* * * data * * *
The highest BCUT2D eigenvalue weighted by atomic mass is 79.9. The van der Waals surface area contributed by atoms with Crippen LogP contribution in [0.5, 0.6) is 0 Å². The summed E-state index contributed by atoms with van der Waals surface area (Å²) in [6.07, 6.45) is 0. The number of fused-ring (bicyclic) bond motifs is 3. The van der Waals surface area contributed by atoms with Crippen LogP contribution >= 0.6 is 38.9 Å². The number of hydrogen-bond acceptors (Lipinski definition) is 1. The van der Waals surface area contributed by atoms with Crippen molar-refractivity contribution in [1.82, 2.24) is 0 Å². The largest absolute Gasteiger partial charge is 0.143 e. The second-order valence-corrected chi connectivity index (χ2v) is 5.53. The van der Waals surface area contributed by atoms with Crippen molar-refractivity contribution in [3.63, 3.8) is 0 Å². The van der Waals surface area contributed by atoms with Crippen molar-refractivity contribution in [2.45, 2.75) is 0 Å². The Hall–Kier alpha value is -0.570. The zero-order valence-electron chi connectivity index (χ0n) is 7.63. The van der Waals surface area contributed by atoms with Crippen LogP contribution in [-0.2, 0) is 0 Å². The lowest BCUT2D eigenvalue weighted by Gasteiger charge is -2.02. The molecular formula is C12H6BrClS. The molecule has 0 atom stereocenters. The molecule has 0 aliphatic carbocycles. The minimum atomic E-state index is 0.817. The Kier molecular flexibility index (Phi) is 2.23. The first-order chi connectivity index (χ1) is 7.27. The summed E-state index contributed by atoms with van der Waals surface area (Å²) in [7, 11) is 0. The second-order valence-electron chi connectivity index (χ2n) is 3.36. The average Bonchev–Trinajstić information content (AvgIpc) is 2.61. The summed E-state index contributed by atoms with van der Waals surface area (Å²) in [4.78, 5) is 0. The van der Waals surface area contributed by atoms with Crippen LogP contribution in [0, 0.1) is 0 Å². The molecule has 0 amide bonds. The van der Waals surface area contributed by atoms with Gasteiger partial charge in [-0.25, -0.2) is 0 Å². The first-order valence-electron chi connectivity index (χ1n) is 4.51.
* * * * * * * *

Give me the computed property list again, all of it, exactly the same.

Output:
The highest BCUT2D eigenvalue weighted by atomic mass is 79.9. The van der Waals surface area contributed by atoms with Crippen LogP contribution in [0.5, 0.6) is 0 Å². The summed E-state index contributed by atoms with van der Waals surface area (Å²) in [6.07, 6.45) is 0. The number of fused-ring (bicyclic) bond motifs is 3. The van der Waals surface area contributed by atoms with Crippen LogP contribution >= 0.6 is 38.9 Å². The number of hydrogen-bond acceptors (Lipinski definition) is 1. The van der Waals surface area contributed by atoms with Crippen molar-refractivity contribution in [1.82, 2.24) is 0 Å². The largest absolute Gasteiger partial charge is 0.143 e. The second-order valence-corrected chi connectivity index (χ2v) is 5.53. The van der Waals surface area contributed by atoms with Crippen molar-refractivity contribution in [3.63, 3.8) is 0 Å². The van der Waals surface area contributed by atoms with Crippen molar-refractivity contribution in [2.45, 2.75) is 0 Å². The Hall–Kier alpha value is -0.570. The zero-order valence-electron chi connectivity index (χ0n) is 7.63. The van der Waals surface area contributed by atoms with Crippen LogP contribution in [-0.2, 0) is 0 Å². The lowest BCUT2D eigenvalue weighted by Gasteiger charge is -2.02. The molecular formula is C12H6BrClS. The molecule has 0 atom stereocenters. The molecule has 0 aliphatic carbocycles. The minimum atomic E-state index is 0.817. The Kier molecular flexibility index (Phi) is 2.23. The first-order chi connectivity index (χ1) is 7.27. The summed E-state index contributed by atoms with van der Waals surface area (Å²) in [7, 11) is 0. The second-order valence-electron chi connectivity index (χ2n) is 3.36. The average Bonchev–Trinajstić information content (AvgIpc) is 2.61. The summed E-state index contributed by atoms with van der Waals surface area (Å²) in [4.78, 5) is 0. The van der Waals surface area contributed by atoms with Crippen LogP contribution in [0, 0.1) is 0 Å². The molecule has 0 amide bonds. The van der Waals surface area contributed by atoms with Gasteiger partial charge in [-0.25, -0.2) is 0 Å². The first-order valence-electron chi connectivity index (χ1n) is 4.51.